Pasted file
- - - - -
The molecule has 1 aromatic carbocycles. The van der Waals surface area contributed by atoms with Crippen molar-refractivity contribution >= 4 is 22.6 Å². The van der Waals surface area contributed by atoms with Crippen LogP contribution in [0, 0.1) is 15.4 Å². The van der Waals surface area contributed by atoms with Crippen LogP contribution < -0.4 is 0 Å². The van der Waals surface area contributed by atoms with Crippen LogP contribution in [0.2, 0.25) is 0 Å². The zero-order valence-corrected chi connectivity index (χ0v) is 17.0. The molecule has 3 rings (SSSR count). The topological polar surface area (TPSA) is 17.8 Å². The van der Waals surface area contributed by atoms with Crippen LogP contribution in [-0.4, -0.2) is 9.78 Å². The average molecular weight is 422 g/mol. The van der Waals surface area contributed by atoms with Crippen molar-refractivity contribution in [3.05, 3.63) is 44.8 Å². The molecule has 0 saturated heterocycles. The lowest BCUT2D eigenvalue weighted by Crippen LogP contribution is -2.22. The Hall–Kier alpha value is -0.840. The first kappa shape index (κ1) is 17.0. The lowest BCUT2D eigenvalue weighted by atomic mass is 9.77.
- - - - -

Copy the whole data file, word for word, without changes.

The molecule has 1 aromatic carbocycles. The van der Waals surface area contributed by atoms with Crippen molar-refractivity contribution >= 4 is 22.6 Å². The van der Waals surface area contributed by atoms with Crippen LogP contribution in [0, 0.1) is 15.4 Å². The van der Waals surface area contributed by atoms with Crippen LogP contribution < -0.4 is 0 Å². The van der Waals surface area contributed by atoms with Crippen LogP contribution in [0.2, 0.25) is 0 Å². The zero-order valence-corrected chi connectivity index (χ0v) is 17.0. The molecule has 3 rings (SSSR count). The topological polar surface area (TPSA) is 17.8 Å². The van der Waals surface area contributed by atoms with Crippen LogP contribution in [-0.4, -0.2) is 9.78 Å². The average molecular weight is 422 g/mol. The van der Waals surface area contributed by atoms with Crippen molar-refractivity contribution in [3.05, 3.63) is 44.8 Å². The molecule has 0 saturated heterocycles. The lowest BCUT2D eigenvalue weighted by Crippen LogP contribution is -2.22. The Hall–Kier alpha value is -0.840. The first kappa shape index (κ1) is 17.0. The lowest BCUT2D eigenvalue weighted by atomic mass is 9.77.